Ever since the original “Night of the Living Dead” the zombie apocalypse has become a cinematic cliché, and in the last decades it’s exploded into a positive phenomenon—just witness the continued success of “The Walking Dead.” Spoofs are no longer rare, either—going back at least to “Shaun of the Dead” and “Zombieland” (the latter still one of the best). It’s gotten harder and harder to do something different with the premise, but this amiably cheesy Scottish picture manages the trick by imagining it in the vein of “High School Musical.” For a while, the idea works—until things go dark, with unfortunate results for both the characters and the audience.
The screenplay, expanded from a 2011 short film called “Zombie Musical” by the late Ryan McHenry (here given co-writing credit along with Alan McDonald), begins by introducing a group of friends at Little Haven High. Chief among them is the titular girl (Ella Hunt), who wants nothing more than to see the world, skipping college in the process—a prospect that irritates her widower dad Tony (Mark Benton), who’s also the janitor at the school, to no end.
Anna has two admirers among her classmates. One is John (Malcolm Cumming), the sweet-natured best friend who’s obviously in love with her. The other is Nick (Ben Wiggins), an arrogant bully with whom she broke up but who is still harassing her. And she has other pals: Lisa (Marli Siu), who is planning a sultry dance routine for the school’s Christmas show; her boyfriend Chris (Christopher Leveaux), a geeky aspiring filmmaker; and Steph (Sarah Swire), an American transfer student and social activist still pining away for the girlfriend she left behind.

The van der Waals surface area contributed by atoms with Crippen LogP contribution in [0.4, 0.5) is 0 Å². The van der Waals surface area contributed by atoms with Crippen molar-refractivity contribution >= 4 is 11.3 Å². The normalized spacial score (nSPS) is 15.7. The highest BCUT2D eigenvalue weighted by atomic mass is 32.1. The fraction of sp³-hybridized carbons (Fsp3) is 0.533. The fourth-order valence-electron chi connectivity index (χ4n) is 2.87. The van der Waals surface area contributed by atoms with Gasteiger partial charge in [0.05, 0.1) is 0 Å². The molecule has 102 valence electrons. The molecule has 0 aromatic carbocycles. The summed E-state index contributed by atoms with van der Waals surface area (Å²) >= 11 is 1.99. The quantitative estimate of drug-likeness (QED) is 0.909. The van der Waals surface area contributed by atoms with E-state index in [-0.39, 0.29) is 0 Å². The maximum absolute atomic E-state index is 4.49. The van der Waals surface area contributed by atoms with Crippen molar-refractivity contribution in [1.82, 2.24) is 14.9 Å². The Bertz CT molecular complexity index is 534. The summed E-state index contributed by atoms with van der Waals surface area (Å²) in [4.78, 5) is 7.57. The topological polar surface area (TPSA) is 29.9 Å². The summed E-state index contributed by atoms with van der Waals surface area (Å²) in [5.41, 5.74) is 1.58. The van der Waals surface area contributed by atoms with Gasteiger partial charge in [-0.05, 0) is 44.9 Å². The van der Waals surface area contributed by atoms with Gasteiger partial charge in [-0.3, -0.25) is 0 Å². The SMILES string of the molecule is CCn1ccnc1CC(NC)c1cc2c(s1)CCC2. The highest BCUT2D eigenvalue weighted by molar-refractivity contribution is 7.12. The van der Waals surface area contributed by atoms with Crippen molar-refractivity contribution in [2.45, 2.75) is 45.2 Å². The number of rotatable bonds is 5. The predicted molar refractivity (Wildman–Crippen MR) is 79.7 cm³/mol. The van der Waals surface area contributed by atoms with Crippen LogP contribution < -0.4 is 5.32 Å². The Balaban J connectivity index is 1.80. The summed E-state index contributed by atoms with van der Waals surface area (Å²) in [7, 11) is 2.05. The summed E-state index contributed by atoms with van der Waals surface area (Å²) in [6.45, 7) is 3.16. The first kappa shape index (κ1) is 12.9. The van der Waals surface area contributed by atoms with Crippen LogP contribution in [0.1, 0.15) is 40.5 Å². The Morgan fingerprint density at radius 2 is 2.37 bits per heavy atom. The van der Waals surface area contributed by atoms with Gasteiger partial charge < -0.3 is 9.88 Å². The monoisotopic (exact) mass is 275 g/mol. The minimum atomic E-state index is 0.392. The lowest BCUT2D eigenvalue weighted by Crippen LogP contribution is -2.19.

All are introduced early on in bouncy numbers with instantly forgettable music and—if you can discern them—pretty lame lyrics, often backed up by stomping choruses of anonymous fellow students. It all has the feeling of a high-spirited off-off-Broadway show, with—of course—a villain scowling at everything. He’s the school’s headmaster Mr. Savage (Paul Kaye), a Captain-Bligh-on-land type with delusions of grandeur, an especially recognizable sort of fellow in the age of Trump.
Then the zombie epidemic strikes, with comic-tinged horrors occurring throughout the town even though at first Anna and Nick are blissfully unaware of them, being too absorbed in happy song and dance. Being attacked by a guy in a Snowman suit in the park finally gets through to them, and eventually they join their friends to make it back to the school, where Savage has set himself up not just as dictator but the arbiter of who will survive.
As the movie proceeds, it gets increasingly dark, and the innocuously freewheeling quality succumbs to something snarkier and less engaging. One can point to the place where “Anna” starts really going off the rails: “Soldier at War,” a song about the joys of killing zombies delivered by Nick and his gang of thuggish followers. Like the second-act opening that drove the stake into the heart of “Carrie the Musical” back in 1988—a little ditty titled “Out for Blood”—the number is not just bad but tasteless, and not in the funny, ghoulish way it’s aiming for. The movie never recovers.
Still, the exuberance and lollipop colors of the first half, as well as the likability of the young cast (Kaye, on the other hand, wears out his welcome pretty quickly), aren’t entirely cancelled out by the miscalculations of the last fifty minutes or so. Though “Anna and the Apocalypse” is a mixed bag, it offers some modest treats up front.